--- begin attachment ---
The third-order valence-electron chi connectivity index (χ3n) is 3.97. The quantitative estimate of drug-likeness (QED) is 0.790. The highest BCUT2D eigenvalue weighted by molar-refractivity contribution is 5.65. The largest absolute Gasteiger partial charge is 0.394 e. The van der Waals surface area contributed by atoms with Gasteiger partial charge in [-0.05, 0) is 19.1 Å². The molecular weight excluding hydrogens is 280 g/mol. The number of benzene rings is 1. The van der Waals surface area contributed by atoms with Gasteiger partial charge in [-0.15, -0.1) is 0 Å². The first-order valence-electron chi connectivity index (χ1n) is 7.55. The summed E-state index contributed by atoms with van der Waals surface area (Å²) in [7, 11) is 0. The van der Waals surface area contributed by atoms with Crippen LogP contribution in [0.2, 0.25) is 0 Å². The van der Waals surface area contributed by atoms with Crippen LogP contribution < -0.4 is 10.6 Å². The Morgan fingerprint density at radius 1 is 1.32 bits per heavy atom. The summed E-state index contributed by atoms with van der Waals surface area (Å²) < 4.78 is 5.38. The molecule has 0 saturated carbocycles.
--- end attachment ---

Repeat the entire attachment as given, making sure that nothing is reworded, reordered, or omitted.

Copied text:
The third-order valence-electron chi connectivity index (χ3n) is 3.97. The quantitative estimate of drug-likeness (QED) is 0.790. The highest BCUT2D eigenvalue weighted by molar-refractivity contribution is 5.65. The largest absolute Gasteiger partial charge is 0.394 e. The van der Waals surface area contributed by atoms with Gasteiger partial charge in [-0.05, 0) is 19.1 Å². The molecular weight excluding hydrogens is 280 g/mol. The number of benzene rings is 1. The van der Waals surface area contributed by atoms with Gasteiger partial charge in [-0.15, -0.1) is 0 Å². The first-order valence-electron chi connectivity index (χ1n) is 7.55. The summed E-state index contributed by atoms with van der Waals surface area (Å²) in [7, 11) is 0. The van der Waals surface area contributed by atoms with Crippen LogP contribution in [0.2, 0.25) is 0 Å². The van der Waals surface area contributed by atoms with Crippen LogP contribution < -0.4 is 10.6 Å². The Morgan fingerprint density at radius 1 is 1.32 bits per heavy atom. The summed E-state index contributed by atoms with van der Waals surface area (Å²) < 4.78 is 5.38. The molecule has 0 saturated carbocycles.